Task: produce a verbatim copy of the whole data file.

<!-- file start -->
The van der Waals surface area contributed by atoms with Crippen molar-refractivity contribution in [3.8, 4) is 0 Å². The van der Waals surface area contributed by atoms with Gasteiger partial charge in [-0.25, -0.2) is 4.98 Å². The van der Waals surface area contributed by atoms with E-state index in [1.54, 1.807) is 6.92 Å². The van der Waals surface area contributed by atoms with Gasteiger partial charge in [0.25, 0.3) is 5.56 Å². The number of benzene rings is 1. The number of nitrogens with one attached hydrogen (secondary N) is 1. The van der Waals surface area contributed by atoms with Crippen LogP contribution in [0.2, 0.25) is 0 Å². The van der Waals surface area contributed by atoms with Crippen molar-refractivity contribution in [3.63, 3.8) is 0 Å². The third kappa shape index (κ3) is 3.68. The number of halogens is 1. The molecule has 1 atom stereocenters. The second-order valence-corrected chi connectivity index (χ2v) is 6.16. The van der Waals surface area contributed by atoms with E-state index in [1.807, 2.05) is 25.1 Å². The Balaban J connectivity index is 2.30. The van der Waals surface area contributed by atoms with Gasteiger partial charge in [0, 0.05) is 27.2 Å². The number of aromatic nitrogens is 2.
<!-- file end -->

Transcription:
The van der Waals surface area contributed by atoms with Crippen molar-refractivity contribution in [3.8, 4) is 0 Å². The van der Waals surface area contributed by atoms with Gasteiger partial charge in [-0.25, -0.2) is 4.98 Å². The van der Waals surface area contributed by atoms with E-state index in [1.54, 1.807) is 6.92 Å². The van der Waals surface area contributed by atoms with Gasteiger partial charge in [0.25, 0.3) is 5.56 Å². The number of benzene rings is 1. The number of nitrogens with one attached hydrogen (secondary N) is 1. The van der Waals surface area contributed by atoms with Crippen LogP contribution in [0.2, 0.25) is 0 Å². The van der Waals surface area contributed by atoms with Crippen molar-refractivity contribution in [3.63, 3.8) is 0 Å². The third kappa shape index (κ3) is 3.68. The number of halogens is 1. The molecule has 1 atom stereocenters. The second-order valence-corrected chi connectivity index (χ2v) is 6.16. The van der Waals surface area contributed by atoms with E-state index in [1.807, 2.05) is 25.1 Å². The Balaban J connectivity index is 2.30. The van der Waals surface area contributed by atoms with Gasteiger partial charge in [0, 0.05) is 27.2 Å². The number of aromatic nitrogens is 2.